This winter I’ve changed up my bedding management for the laying hens. They are free to walk out of their hoophouse, but with everything consistently snowbound this winter there hasn’t been much for them to find out in the fields and so they prefer to stay closer to home. All those hens dropping turds all day and night makes for messy bedding.
Instead of adding new bedding, I’ve been running the rototiller through the building once every week or two. Chicken manure tends to form a cap on the bedding, and this is especially the case in below-freezing weather. The rototiller quickly turns and blends in the manure, so I get a lot more use out of the wood chip bedding. I estimate I’m saving about $200 per month in bedding compared to our costs last year. The time to run the tiller is about the same as the time required to add new bedding material, so that’s a wash. There’s fuel use for the tiller, but at $2 per month we don’t need to fret too much about that. I don’t know if I could justify owning a tiller solely for bedding one chicken hoophouse, but this old workhorse is also our gardening tiller and it has already paid its way long ago.
I can’t predict if this method will work indefinitely. Sometimes this hoophouse takes on wetness on the uphill side during the spring thaw, so I might need to add more bedding to keep things from getting soupy (and stinky) once the weather climbs above freezing. Even if the bedding remains dry, there may be a point where the carbon-to-nitrogen ratio is too imbalanced and the bedding can’t handle the manure load. Judging by the clean tracks and fluffy texture I’m getting, this isn’t close to that point yet. I’ll monitor and adjust as I go.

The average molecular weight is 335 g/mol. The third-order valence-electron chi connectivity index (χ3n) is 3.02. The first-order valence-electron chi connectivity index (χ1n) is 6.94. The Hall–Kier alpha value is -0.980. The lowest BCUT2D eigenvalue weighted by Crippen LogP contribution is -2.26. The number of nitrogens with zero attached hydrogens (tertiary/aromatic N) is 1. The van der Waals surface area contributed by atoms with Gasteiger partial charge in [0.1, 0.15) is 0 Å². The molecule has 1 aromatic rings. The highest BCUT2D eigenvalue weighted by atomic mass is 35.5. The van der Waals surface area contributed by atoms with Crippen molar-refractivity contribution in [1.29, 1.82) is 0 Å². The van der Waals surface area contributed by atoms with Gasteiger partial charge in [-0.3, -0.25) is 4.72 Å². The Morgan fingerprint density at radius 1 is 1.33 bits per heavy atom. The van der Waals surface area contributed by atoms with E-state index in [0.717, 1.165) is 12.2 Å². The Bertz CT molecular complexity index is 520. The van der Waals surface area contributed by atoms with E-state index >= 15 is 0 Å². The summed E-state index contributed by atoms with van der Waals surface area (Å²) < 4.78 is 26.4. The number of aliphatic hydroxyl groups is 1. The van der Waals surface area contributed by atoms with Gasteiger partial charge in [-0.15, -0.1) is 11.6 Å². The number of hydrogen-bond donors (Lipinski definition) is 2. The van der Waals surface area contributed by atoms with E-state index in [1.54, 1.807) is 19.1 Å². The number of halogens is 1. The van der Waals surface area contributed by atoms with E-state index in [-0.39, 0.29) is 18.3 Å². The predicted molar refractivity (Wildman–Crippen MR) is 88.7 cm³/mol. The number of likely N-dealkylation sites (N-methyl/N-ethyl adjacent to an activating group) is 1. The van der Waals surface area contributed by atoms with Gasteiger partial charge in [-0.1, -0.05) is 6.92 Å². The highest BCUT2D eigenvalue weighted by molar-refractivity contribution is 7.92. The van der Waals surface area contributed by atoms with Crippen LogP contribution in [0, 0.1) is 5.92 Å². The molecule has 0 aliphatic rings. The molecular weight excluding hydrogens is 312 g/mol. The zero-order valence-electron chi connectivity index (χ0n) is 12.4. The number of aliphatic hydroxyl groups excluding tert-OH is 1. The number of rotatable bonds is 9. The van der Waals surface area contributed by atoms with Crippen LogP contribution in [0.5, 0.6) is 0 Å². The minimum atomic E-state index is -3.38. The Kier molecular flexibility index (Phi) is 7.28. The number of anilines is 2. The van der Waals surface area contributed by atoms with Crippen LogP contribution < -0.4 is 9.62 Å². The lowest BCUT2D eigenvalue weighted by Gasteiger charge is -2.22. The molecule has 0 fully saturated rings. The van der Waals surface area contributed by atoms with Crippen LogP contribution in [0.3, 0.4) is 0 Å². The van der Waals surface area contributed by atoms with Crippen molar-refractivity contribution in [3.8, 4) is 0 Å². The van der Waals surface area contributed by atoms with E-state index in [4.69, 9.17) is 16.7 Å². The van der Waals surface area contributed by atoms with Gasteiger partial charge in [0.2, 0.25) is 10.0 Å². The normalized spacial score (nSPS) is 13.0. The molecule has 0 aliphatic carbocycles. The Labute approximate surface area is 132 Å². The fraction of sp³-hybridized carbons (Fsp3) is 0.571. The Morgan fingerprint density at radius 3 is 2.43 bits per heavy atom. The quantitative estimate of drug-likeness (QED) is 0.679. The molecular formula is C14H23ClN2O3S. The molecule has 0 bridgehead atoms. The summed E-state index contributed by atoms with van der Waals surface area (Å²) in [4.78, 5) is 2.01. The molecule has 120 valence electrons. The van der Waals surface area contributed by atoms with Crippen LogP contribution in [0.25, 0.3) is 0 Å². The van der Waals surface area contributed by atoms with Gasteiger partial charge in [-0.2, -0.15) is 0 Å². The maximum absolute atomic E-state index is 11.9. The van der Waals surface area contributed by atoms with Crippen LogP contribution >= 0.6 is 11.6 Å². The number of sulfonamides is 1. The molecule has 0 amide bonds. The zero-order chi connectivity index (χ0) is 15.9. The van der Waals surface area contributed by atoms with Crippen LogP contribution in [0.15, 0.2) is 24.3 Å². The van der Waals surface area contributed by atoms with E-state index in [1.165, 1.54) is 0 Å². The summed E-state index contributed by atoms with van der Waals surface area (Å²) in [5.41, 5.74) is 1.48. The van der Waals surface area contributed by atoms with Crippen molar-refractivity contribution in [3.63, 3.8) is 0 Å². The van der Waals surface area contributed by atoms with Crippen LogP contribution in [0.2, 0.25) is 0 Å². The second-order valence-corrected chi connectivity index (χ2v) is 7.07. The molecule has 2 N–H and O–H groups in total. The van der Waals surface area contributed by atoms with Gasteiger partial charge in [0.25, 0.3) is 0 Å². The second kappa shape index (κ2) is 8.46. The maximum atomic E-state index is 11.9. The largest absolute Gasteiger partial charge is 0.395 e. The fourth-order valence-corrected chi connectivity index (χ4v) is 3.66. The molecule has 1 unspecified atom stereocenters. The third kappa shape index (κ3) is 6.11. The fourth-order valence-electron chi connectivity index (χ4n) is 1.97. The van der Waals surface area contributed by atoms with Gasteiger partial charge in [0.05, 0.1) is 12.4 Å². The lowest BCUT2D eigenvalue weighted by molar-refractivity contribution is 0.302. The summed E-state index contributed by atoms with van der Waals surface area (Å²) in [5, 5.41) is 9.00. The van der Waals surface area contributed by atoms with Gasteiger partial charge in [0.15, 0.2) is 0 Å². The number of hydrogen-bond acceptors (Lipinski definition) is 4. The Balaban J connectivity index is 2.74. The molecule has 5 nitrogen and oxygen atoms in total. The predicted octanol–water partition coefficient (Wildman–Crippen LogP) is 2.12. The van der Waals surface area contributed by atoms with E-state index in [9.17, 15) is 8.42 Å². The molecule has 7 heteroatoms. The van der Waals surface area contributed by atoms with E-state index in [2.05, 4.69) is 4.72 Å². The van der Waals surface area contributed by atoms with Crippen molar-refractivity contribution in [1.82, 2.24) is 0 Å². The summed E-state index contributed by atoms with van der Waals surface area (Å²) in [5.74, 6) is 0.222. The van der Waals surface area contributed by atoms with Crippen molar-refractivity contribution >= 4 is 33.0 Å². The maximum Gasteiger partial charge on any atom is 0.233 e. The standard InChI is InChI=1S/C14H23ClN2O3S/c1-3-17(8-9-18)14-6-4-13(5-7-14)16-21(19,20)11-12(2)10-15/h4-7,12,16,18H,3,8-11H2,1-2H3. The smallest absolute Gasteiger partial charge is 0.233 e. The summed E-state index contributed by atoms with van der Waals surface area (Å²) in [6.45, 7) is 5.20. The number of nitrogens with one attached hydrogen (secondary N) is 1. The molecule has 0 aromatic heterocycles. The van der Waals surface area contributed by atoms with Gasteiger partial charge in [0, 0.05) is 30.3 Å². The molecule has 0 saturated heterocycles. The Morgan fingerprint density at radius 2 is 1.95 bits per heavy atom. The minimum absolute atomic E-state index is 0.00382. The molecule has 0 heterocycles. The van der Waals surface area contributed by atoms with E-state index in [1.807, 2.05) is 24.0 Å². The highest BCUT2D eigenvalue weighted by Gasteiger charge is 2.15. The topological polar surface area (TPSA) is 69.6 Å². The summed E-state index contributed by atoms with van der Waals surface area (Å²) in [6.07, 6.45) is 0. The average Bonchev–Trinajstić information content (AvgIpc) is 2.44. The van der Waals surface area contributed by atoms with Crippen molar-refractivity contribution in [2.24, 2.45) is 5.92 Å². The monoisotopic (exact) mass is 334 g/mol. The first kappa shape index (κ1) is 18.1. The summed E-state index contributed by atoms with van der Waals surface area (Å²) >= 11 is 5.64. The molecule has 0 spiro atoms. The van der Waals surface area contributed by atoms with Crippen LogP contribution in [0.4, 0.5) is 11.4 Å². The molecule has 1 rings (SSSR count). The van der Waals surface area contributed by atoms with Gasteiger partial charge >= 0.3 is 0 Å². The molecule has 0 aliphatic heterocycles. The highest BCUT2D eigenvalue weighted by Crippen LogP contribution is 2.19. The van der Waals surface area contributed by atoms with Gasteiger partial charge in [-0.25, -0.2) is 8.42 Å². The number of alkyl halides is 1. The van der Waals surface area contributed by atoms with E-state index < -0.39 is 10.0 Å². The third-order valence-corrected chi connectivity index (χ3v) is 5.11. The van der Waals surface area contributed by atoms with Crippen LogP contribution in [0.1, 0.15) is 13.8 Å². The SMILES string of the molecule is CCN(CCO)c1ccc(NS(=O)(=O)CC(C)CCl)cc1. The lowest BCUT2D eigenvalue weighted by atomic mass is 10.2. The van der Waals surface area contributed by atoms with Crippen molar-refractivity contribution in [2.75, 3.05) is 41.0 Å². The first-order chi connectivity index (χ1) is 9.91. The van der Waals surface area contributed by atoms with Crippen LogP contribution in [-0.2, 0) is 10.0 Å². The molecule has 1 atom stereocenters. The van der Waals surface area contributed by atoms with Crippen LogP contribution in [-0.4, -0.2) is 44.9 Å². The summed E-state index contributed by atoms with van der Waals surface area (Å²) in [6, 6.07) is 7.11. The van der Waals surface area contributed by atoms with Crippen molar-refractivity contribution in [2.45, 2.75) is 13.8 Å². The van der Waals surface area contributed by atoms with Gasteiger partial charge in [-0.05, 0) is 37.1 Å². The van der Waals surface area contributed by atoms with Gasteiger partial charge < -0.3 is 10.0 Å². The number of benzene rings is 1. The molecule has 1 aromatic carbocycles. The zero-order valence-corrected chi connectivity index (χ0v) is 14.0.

I’ve tried using the tiller several times for the pigs, but their bedding is covered in a thick layer of long-fibered hay, so the machine has trouble getting through the hay. The L-shaped tiller blades are ideal for friable dirt and wood chips, but wet hay either tangles up or compacts down. Perhaps a PTO-attached tiller would be able to muscle through despite the design inadequacies, but getting one of those hitched and unhitched would be a hassle and trying to maneuver it in our small hoophouses would be frustrating. For now, our pig bedding is just a deep base layer of wood chips followed by deep hay, occasionally touched up with new wood chips as the season progresses. If we had a larger operation, a purpose-made bedding conditioner (and a skidsteer to run it!) would be useful, but that’s a whole lot more iron than is appropriate at our scale.